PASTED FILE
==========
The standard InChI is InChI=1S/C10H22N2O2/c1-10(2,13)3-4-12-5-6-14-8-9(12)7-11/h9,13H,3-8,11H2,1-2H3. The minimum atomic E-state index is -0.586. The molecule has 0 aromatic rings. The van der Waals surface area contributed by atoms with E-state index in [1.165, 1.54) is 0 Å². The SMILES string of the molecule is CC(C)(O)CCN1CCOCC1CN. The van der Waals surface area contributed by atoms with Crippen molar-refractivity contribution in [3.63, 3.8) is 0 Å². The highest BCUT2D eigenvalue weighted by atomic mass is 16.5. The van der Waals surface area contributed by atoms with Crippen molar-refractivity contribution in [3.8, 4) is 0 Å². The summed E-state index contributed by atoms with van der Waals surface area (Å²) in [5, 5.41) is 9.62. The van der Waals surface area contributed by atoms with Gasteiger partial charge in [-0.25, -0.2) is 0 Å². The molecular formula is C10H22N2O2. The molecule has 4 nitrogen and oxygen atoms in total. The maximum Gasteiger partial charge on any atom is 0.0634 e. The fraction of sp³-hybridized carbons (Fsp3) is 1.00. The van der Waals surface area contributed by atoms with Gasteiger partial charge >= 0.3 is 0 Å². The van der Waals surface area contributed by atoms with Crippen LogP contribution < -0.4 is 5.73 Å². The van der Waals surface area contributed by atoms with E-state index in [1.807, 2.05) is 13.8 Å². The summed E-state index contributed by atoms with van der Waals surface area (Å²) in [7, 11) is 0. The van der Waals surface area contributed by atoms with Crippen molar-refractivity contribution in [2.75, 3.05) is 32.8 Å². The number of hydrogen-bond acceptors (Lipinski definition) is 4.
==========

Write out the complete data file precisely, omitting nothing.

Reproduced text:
The standard InChI is InChI=1S/C10H22N2O2/c1-10(2,13)3-4-12-5-6-14-8-9(12)7-11/h9,13H,3-8,11H2,1-2H3. The minimum atomic E-state index is -0.586. The molecule has 0 aromatic rings. The van der Waals surface area contributed by atoms with E-state index in [1.165, 1.54) is 0 Å². The SMILES string of the molecule is CC(C)(O)CCN1CCOCC1CN. The van der Waals surface area contributed by atoms with Crippen molar-refractivity contribution in [3.63, 3.8) is 0 Å². The highest BCUT2D eigenvalue weighted by atomic mass is 16.5. The van der Waals surface area contributed by atoms with Crippen molar-refractivity contribution in [3.8, 4) is 0 Å². The summed E-state index contributed by atoms with van der Waals surface area (Å²) in [5, 5.41) is 9.62. The van der Waals surface area contributed by atoms with Gasteiger partial charge in [-0.25, -0.2) is 0 Å². The molecular formula is C10H22N2O2. The molecule has 4 nitrogen and oxygen atoms in total. The maximum Gasteiger partial charge on any atom is 0.0634 e. The fraction of sp³-hybridized carbons (Fsp3) is 1.00. The van der Waals surface area contributed by atoms with Gasteiger partial charge >= 0.3 is 0 Å². The van der Waals surface area contributed by atoms with Crippen LogP contribution < -0.4 is 5.73 Å². The van der Waals surface area contributed by atoms with E-state index in [1.807, 2.05) is 13.8 Å². The summed E-state index contributed by atoms with van der Waals surface area (Å²) in [7, 11) is 0. The van der Waals surface area contributed by atoms with Crippen molar-refractivity contribution in [2.75, 3.05) is 32.8 Å². The number of hydrogen-bond acceptors (Lipinski definition) is 4.